My wife and I recently purchased an old farmhouse and one of the many tasks ahead of me is mounting the TV. We have a 40lbs, 55" flat screen and we've determined that the best place for it to go is int he corner of the room. One wall on that corner is brick and has a window near the corner, so that isn't the ideal place for the mounting bracket. The other wall is covered in old barnwood (vertical planks). Doing some poking around, it looks like the barnwood is around 1/2"-3/4" and is relatively soft. It is mounted via furring strips attached to 2x4 framing using nails (into the furring strips) around 4' off the ground. The top of the barnwood is tucked in behind a beam that supports the ceiling. Unfortunately, I can't really find where the studs are (I can see a few at the other end of the wall) and there were enough shortcuts taken in the construction that I don't trust them to be EXACTLY 16" on center across the length of the wall to allow me to drill with confidence.

My thought was to use a number of stout toggle bolts to hold the mounting bracket onto the barnwood. But my other concern is that since the TV will be mounted on the wall, but situated in the corner, the mounting bracket will be fully extended (meaning the maximum amount of force being put on it).

Does this seems like a reasonable approach? I really don't want to wake up to a crash in the middle of the night with my TV and half my wall in pieces on the floor.

  • You could always drill some small pilot holes to try to find the studs, as that will be the most secure option. Cosmetically, the holes will be behind the TV anyway, even if you don't find the studs where you need them. Nov 19, 2019 at 15:00
  • My two issues with drilling pilot holes are: 1) they won't be behind the TV since the TV will be extended away from the wall at a 45 degree angle 2) since the barnwood and studs are likely similar densities, I'm not sure how to tell if I hit a stud or not, unless it's just a matter of resistance continuing after the first 1/2"-3/4"
    – Steven
    Nov 19, 2019 at 15:20
  • 1
    Use a strong magnet to find the nails into the studs.
    – Ecnerwal
    Nov 19, 2019 at 16:33
  • If you know where the barn boards are attached to the furring strips you could add some screws to beef up that connection but the worry is still that the furring strips are not very secure to the studs. Can you remove one of the barn boards to do more investigation ?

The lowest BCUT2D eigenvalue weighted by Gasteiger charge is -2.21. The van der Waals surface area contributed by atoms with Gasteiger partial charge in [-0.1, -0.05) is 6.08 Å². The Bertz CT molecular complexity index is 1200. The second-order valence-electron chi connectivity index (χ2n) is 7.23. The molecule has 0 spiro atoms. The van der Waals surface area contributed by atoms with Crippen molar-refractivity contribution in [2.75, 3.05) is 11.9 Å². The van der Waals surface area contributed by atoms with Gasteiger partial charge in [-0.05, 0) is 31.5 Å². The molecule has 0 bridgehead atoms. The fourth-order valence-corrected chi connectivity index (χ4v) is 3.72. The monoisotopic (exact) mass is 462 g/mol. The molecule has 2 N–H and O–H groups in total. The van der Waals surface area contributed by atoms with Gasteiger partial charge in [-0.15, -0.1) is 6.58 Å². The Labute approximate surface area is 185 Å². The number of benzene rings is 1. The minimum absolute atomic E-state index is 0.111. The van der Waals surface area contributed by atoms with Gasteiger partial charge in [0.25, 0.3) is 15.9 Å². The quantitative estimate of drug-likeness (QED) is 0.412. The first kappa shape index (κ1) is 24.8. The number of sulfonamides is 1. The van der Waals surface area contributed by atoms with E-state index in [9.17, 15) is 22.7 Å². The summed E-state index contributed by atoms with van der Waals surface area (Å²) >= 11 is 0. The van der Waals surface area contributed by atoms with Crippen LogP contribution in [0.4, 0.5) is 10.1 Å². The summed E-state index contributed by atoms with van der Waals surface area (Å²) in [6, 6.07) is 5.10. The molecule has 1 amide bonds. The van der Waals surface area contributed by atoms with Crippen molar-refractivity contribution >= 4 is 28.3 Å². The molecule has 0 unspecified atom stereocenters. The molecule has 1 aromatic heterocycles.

– Alaska Man
    Nov 19, 2019 at 16:40

1 Answer 1


No, you can not mount the TV the way you have described. Since you want the TV to articulate out from the wall, most of the force will be pull-out instead of shear. The barn boards are not attached to the wall in such a way to support your TV. It's likely you would rip the barn boards right off the wall, or break one where you drill for the toggle bolts.

You need to find the studs. There is no other way forward for you if you must mount it to the wall. Some ways to find studs include:

  • Remove the face plates from any outlets or switches on the wall. The outlet box is likely mounted to a stud, which you can see, or probe for with a screwdriver.

  • What's on the other side of the wall? If it's drywall, use a stud finder. Then measure off a common point to transfer the location to the barn board side, or use a long drill bit to drill all the way through the wall next to the stud.

  • Remove one barn board.

  • How are you going to power the TV and get any cabling to the TV? If you want to hide the cabling, you're going to have to cut a hole in the wall anyway. Use the hole to locate the studs.

  • Drill one hole, but point it severely to the left or right. Using a cut coat hanger, probe the wall to find the stud.

  • Use a magnet locate the fasteners holding the firing strips to the studs. This has a low chance of working in your situation.

Also, a good way to repair a hole in your wall is to make it look like a knot by painting the inside of the hole with black or brown paint. It helps if you carefully choose where to drill the hole to begin with so that it looks natural. Drilling the hole tilted down also helps with the realism and makes it harder to see through the hole.

Your Answer

By clicking “Post Your Answer”, you agree to our terms of service and acknowledge you have read our privacy policy.

Not the answer you're looking for? Browse other questions tagged or ask your own question.